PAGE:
I also find his positions on immigration and social issues to be a bit too hardline. The government has no more business interfering in people’s private lives than it does their economic affairs. In addition, we have over ten million illegal immigrants in our country. While the United States certainly has a right, and an obligation, to secure our borders, illegal immigration has been tacitly accepted by government, private industry, and individual citizens with a “wink and nod” for generations. A nativist element in the country uses the issue of illegal immigration as a cover to express their deeply held prejudices. The rest of the country has had, in one form or another, no problem in hiring illegals when it was convenient. While I believe the government has no obligation to provide welfare and other governmental benefits to illegal immigrants, I believe that we need a more realistic policy towards them than just “throwing them out of the country.”

Finally, Cruz’s temperament is a potential issue. It is no secret that he is a strident advocate for his views, and this stridency has won him few friends among his Senate colleagues. His campaign has also engaged in very questionable tactics, using dirty-tricks to a far greater extent than any of his rivals. A president needs to work effectively with both members of his own party and with the opposition. Reagan did this masterfully, while failed presidents like Carter and Obama were less adept. We need a president who will be able to work effectively with Congress, while maintaining fidelity to his beliefs. While I have no doubt about the sincerity of Cruz’s beliefs, I do have serious doubts about his ability to work well with other politicians of either party.

Marco Rubio has pretty solid positions on most of the issues. His tax plan, while not a flat tax that I would prefer, is well thought-out and comprehensive. He is a solid Constitutionalist, and would certainly appoint strict constructionists to the Supreme Court. He does have the personality to work effectively with others in government, while maintaining his ideological integrity.

Rubio’s history on the immigration issue is mixed. I believe that the attempts of the so-called “Gang of Eight” were well-intentioned. Their proposals acknowledged the reality that exists, and did not solely pander to either the nativist or social-engineering liberal elements. However, he has supported expansions of the H1-B visa programs, which have had a detrimental impact on some U.S. workers. He has since backed off his previous support of H1-B visas.

Rubio is young, and is not as experienced as I would prefer. But he is far more experienced than our current president, and has demonstrated his leadership skills and ability to work with other politicians. I think he has laid out a solid foreign policy platform and has the ability to be a very successful leader.

While I would have no problem with selecting Kasich or Cruz over either Clinton or Sanders, I think that Marco Rubio would be the most effective president of the current candidates of the two major parties, and will be the most electable of the current Republican candidates.

 

The Tyranny of Legislation

In a society based upon the principles of individual liberty, there is a need for only seven laws:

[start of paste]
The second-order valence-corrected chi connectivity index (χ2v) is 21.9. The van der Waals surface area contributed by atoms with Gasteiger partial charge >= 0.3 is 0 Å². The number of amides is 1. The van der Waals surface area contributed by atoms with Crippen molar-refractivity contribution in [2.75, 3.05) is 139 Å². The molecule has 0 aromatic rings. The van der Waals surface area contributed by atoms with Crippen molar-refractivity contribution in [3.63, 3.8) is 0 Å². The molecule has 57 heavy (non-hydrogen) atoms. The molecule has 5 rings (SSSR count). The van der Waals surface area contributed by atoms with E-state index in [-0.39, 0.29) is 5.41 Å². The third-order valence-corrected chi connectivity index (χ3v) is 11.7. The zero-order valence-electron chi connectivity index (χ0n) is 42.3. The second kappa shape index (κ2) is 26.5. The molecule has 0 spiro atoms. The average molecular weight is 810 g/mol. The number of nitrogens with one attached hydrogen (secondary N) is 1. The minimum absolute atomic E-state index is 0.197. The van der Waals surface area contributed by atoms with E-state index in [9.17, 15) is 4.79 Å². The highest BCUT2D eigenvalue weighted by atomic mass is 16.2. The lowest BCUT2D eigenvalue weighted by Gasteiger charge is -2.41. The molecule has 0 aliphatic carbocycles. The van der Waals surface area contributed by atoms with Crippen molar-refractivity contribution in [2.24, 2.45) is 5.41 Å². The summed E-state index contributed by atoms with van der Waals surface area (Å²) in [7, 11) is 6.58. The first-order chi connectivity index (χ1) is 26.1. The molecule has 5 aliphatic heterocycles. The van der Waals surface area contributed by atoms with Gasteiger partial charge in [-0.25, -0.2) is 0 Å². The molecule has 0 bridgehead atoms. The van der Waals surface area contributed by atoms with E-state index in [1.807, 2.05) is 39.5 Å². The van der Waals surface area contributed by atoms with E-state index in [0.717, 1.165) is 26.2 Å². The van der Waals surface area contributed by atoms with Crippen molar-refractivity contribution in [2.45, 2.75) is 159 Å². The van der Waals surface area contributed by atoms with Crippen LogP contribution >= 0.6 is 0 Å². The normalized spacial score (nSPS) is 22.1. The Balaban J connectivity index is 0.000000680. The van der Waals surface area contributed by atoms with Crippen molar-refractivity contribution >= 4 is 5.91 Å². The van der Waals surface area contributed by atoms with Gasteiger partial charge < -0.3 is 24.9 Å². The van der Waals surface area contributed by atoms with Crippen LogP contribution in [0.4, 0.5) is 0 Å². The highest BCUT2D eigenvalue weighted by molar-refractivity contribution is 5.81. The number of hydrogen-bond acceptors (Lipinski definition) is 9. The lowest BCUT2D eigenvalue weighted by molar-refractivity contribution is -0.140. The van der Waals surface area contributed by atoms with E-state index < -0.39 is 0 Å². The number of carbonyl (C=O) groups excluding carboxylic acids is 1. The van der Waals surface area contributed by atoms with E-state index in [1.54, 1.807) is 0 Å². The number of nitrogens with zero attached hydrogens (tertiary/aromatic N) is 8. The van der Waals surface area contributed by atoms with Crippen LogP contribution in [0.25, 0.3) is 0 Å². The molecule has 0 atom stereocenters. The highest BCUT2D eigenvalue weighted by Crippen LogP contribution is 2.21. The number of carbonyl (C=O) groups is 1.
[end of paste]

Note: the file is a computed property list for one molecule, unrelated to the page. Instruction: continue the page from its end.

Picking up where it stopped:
1. One may not take another’s life unless one’s life or property is in imminent danger.
  2. One may not physically assault another individual unless one’s life or property is in imminent danger.
  3. No one has a right to take, use, or damage another’s property without the voluntary consent of the owner of such property.
  4. Commerce must be conducted honestly. All products and services must be represented accurately and function as described and intended.
  5. All parties who voluntarily enter into an agreement or contract are obligated to fulfill the terms of said agreement or contract.
  6. All social and economic interactions must be undertaken on a voluntary basis. No one must be coerced to engage in any social or economic activity.
  7. An individual’s personal rights must always be respected and protected. No personal, moral, societal, or other preferences supersede the rights of personal liberty.

Laws may be legitimately passed to clarify each of these seven laws. For example, laws or regulations preventing one from causing pollution may be legitimate, since pollution emanating from one individual or concern may damage the property of another. Laws that ensure commerce is conducted honestly may be legitimate, provided that such laws don’t hinder commerce or provide an advantage or penalize any party.

Any type of law not addressed by the above seven laws is probably illegitimate in a free society. These include laws in which one’s personal morality, preferences, or ideals are coercively imposed upon another. Examples of these types of illegitimate laws include laws that regulate individual behaviors that do not infringe upon the liberties of others. Sexual practices, religious preferences, economic decisions, personal moral beliefs, and lifestyle choices are areas that should not be subject to coercive legislation.

Laws should also not be passed to address the economic or social preferences of any group of individuals, regardless of how noble or useful such preferences appear. Not only do attempts to establish a “nanny state” paternalistic society inevitably fail, they also are an affront to the concept of personal liberty. One should have the freedom to make one’s own decisions, even if those decisions are bad. When government tries to act as the arbiter of “good decisions,” or attempts to protect people from the consequences of their decisions, that government creates a society of mediocrity. In such a society, the population has no personal incentive to make good decisions, since government protects them from their own failures. Conversely, and more importantly, such a society also discourages risk taking. Those who have accomplished the most throughout history have usually been those who were willing to assume the largest risk and to deviate from conventional thinking. A paternalistic nanny state merely reinforces and rewards the status quo. It actively discourages new thinking and the new ideas that fuel economic and social progress.